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August 19th, 2004
Sahara Marathon
Timeline: Sahrawi people
1400s Nomadic tribes from Yemen arrive in the area of Western Sahara.
1400-1700s Spain begins exploratory raids in the area, resident tribes fight them off.
Late 1700s Treaties are signed by the Spaniards and the Moroccans; intensity of fighting diminishes.
1884 Spain claims the area of Western Sahara as a protectorate.
1900 1900 Franco-Spanish Convention defines the southern border of Spain’s Sahrawi colony.
1912 Spanish-French Convention further defines the borders.
1923-34 French forces make headway into Morocco and Mauritania; Western Sahrawi tribesmen resist, leading to a deal between France and Spain to stamp out Sahrawi resistance.
1936 Spain takes full possession of the northern part of the territory.
1950s Large deposits of high-grade phosphates are discovered in Bucraa.
1956-1958 Sahrawi resistance fighters continue to battle Spain.
1958 An agreement between Spain, France, and Morocco results in a weakening of the Sahrawi liberation army. Further agreements put the area of Saguia el Hamra and Rio de Oro under the authority of Spain.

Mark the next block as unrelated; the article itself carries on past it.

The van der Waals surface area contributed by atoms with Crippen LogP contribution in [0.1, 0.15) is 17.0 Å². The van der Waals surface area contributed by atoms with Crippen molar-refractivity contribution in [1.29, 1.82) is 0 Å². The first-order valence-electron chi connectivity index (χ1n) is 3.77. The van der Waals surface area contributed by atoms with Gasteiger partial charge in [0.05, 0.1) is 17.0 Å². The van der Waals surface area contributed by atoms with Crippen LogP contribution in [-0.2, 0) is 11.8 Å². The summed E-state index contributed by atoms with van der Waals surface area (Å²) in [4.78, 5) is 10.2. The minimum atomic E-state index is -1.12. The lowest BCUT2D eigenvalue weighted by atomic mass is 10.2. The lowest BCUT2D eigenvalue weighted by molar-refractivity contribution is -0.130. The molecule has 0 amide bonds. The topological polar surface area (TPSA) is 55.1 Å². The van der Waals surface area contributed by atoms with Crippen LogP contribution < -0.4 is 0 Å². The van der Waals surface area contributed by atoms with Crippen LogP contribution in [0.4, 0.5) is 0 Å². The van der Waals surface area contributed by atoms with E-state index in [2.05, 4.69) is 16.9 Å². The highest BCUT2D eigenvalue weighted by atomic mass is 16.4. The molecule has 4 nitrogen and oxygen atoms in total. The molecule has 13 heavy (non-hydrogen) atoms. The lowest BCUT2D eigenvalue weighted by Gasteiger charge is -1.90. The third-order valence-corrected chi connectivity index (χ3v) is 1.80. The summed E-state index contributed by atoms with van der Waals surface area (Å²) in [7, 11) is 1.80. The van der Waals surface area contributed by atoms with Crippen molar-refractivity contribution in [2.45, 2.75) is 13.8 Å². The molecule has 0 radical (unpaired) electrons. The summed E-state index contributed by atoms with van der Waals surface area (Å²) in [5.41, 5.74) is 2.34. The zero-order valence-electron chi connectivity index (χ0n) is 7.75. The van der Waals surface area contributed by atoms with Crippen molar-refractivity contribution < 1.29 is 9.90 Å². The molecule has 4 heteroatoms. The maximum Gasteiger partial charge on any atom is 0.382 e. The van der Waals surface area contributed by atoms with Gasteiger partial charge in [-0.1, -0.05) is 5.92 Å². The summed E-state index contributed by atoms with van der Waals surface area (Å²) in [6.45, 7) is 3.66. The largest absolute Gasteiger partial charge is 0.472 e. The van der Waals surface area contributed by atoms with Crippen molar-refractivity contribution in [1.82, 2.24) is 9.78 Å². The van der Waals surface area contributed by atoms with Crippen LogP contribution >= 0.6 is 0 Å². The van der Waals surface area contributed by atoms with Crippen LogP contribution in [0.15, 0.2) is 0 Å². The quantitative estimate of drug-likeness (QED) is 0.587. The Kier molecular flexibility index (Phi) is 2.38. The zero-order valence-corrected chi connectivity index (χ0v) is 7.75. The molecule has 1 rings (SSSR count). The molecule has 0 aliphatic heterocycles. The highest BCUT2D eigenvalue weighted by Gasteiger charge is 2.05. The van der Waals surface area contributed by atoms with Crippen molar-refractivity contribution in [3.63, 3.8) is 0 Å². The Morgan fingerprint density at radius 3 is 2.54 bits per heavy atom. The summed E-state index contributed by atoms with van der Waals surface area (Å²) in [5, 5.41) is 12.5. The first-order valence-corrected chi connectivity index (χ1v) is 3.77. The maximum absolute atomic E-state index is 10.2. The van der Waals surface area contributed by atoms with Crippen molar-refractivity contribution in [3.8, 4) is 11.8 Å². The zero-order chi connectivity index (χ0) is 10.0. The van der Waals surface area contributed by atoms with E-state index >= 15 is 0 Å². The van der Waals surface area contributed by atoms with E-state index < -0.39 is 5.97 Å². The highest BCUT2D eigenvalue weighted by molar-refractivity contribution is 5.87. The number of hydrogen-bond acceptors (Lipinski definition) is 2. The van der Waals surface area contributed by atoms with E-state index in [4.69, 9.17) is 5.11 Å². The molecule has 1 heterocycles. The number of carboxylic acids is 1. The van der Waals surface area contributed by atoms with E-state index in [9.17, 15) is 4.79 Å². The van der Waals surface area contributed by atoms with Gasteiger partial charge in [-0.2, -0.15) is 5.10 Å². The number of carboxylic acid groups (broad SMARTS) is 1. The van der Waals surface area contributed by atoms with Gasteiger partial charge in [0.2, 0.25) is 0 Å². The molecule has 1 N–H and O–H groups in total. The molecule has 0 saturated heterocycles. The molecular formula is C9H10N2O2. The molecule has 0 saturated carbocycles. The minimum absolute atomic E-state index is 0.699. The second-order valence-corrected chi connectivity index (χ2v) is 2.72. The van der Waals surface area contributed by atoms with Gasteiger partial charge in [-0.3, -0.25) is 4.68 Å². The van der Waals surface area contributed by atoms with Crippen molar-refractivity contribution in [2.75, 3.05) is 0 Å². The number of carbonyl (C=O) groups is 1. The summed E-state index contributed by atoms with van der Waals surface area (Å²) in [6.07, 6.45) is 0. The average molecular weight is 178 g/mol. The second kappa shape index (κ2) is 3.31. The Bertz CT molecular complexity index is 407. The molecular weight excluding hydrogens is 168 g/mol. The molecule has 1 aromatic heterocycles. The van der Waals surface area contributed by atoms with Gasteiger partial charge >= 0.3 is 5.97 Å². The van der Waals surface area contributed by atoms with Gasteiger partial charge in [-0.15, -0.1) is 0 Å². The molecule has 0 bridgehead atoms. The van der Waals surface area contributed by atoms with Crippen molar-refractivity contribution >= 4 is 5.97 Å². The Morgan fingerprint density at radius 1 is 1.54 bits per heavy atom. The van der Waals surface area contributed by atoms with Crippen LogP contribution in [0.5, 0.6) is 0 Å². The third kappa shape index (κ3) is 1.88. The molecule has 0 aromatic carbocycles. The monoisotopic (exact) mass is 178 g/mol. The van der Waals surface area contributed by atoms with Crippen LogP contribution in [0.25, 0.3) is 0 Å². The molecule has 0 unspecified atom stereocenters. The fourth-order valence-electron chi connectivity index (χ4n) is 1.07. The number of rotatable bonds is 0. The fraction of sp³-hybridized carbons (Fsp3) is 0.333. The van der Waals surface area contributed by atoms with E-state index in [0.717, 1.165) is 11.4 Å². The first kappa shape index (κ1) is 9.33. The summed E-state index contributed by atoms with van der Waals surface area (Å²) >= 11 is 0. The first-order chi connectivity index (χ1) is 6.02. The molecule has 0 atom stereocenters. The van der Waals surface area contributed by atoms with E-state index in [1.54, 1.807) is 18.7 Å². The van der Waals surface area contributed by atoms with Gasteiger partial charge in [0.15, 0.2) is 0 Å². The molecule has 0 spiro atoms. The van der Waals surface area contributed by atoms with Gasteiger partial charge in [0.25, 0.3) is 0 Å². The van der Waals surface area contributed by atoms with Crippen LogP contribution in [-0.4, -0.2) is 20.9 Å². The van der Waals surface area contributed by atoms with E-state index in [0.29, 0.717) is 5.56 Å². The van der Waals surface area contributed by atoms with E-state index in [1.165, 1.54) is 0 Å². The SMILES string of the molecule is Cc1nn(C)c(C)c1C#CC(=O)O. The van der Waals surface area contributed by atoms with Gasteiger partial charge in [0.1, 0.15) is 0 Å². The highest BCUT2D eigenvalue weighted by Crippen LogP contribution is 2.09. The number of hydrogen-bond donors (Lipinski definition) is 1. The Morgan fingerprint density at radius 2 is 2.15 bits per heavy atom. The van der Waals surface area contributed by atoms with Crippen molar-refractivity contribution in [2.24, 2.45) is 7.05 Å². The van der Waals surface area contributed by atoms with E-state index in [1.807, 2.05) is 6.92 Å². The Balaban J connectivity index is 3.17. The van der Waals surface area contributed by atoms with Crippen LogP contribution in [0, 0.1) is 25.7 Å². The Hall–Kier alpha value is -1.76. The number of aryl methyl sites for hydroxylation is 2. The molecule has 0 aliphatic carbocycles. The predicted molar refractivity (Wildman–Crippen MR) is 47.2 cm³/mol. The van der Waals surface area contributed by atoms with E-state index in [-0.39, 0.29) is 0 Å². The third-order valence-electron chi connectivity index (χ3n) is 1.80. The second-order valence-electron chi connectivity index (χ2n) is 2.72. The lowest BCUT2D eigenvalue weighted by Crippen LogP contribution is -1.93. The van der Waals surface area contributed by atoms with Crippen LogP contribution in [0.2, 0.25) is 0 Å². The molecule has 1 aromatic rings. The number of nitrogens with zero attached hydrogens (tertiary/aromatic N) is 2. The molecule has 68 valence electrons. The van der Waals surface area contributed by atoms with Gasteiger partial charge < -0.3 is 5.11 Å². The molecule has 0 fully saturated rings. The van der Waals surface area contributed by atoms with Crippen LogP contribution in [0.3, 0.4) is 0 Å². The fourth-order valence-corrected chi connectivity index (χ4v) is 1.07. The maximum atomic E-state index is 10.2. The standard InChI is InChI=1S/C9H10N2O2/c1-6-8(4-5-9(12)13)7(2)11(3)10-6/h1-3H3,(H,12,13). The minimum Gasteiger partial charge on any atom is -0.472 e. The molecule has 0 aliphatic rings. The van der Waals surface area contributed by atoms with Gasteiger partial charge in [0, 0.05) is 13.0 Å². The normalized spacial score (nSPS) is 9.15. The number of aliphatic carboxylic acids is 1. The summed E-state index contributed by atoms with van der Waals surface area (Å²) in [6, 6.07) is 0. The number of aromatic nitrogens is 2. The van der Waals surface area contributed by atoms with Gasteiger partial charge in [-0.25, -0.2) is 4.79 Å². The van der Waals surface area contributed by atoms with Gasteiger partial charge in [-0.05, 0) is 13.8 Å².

1961 Western Sahara declared a “Spanish province.”
1963 The U.N. places Western Sahara on the list of countries to be decolonized by resolution 1514.
1966 U.N. ratifies the Sahrawi people’s right to self-rule.
1968 The Sahrawi resistance movement reforms as the Popular Front for the Liberation of Saguia el Hamra and Rio de Oro (POLISARIO Front).
1973 The POLISARIO Front begins attacks against Spain.
1975 Spain pulls out of Western Sahara, Moroccan and Mauritanian forces invade, POLISARIO Front forces defend their positions and stage attacks.
1976 POLISARIO Front declares the Sahrawi Arab Democratic Republic (SADR), which now serves as a government in exile. Thousands of refugees leave Western Sahara.
1982 Organization of African Unity (OAU) admits SADR as a full-fledged member.
1987 Construction — which began in 1980 — is completed on the Moroccan wall that protects occupation forces from POLISARIO attack.
1988 Morocco and POLISARIO Front accept U.N. peace plan.
1991 A U.N. brokered cease-fire is signed between Western Sahara and Morocco. Morocco sends settlers into the area.
1992 The U.N.-brokered referendum on statehood is delayed following disputes about who is eligible.
1997 James A. Baker III is appointed as U.N. Envoy to Western Sahara.
2004 James Baker resigns as U.N. Envoy in June of 2004. He is replaced by Peruvian diplomat Álvaro de Soto.

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